GOOD

The Subway Falafel Sandwich and the Americanization of Ethnic Food

“Mediterranean food is delicious,” Zaibak says. It’s about time everyone knew it.

A few years ago, Khaled Zaibak began promoting fried chickpeas in his sleep. “I started to have some dreams about falafel,” says Zaibak, president of Chicago-based falafel wholesaler Zaibak Bros. “As a strong believer in faith, I felt as though it was a message from God.”


Zaibak set about spreading the word. He assembled a research and development team and pitched the traditional Middle Eastern sandwich to Subway. Soon, Zaibak had the blessing of the chain’s co-founder and CEO, Fred DeLuca, to start selling a falafel patty based on Zaibak’s Turkish grandmother’s recipe. Select Chicago-area Subways began offering footlong falafels in April of 2010. They’ve since expanded to restaurants throughout Illinois and Northwest Indiana.
Falafel’s foray into Subway stores is a logical step in the food’s journey into the American mainstream. After watching the rising popularity of hummus in grocery stores across the country, Zaibak says he saw an opportunity for another chickpea-based Middle-Eastern food to become an American staple. If the Subway falafel sandwich goes national, it could give the ethnic treat the most American treatment of all: fast food mass production.
“The history of American food is really a history of immigration, and the nostalgia that comes with a cuisine's decline is an indicator of an ethnic group's confidence in its American identity,” novelist Dana Horn wrote in a 2009 Wall Street Journal piece. “When a group first attains critical mass in America, its restaurants are mostly for its own members.” As generations settle in, the food, like the ethnic group itself, becomes subsumed into American culture: Think chow mein takeout, or drive-through Taco Bell. As later generations stabilize, they tend to cultivate an appreciation of ethnic difference alongside Americanness. “Shortly thereafter, food nostalgia sets in, and the quest for the ‘authentic’ begins,” Horn writes.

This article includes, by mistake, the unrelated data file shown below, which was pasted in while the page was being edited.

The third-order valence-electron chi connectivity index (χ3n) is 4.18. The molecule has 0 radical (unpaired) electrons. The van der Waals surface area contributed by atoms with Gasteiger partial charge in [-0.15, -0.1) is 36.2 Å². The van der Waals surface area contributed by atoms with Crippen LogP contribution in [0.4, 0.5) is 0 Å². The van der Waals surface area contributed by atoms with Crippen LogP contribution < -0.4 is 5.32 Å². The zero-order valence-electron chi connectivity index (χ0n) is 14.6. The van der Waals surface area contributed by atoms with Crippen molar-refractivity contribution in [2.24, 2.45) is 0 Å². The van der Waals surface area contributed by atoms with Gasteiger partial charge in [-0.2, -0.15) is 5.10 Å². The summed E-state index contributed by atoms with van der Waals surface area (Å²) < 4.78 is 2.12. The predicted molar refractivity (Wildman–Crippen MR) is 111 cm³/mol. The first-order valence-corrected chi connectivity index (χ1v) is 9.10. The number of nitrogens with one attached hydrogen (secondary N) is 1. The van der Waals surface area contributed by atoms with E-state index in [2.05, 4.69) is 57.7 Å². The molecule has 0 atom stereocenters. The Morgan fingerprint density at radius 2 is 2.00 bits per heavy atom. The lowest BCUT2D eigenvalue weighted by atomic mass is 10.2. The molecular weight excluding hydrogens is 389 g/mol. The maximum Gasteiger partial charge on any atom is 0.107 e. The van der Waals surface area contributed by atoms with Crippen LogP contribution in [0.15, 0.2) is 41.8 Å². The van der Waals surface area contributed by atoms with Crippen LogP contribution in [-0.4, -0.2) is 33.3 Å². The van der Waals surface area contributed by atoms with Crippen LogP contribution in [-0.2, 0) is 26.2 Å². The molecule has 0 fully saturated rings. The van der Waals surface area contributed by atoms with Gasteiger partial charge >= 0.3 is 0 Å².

The history of the falafel in America, particularly in Chicago, makes it seem like it will conform to the trend. Much of the city’s falafel joints are concentrated in Middle Eastern immigrant neighborhoods, particularly the northwest side’s Albany Park, which saw an influx of Arabs and Assyrians from Iran and Iraq beginning in the 1970s. In recent years, several new lunch spots cropped up outside these traditional neighborhoods offering falafel of varying quality.
Unsurprisingly, reception of the Subway menu item wasn’t met with much fanfare in a city with so many quality falafel outlets. Chicago Tribune columnist Steve Johnson called out Subway for “failing to stay in their place.” But critics aren’t customers. Zaibak says the falafel sandwich has proven to be extremely popular, says Zaibak. Taking a cue from the McDonald’s McRib, Zaibak Bros. and Subway have attempted to drum up a cult following for the sandwich with social media profiles on Twitter and Facebook. “The Subway falafel sandwich is surprisingly not bad,” one diner recently tweeted.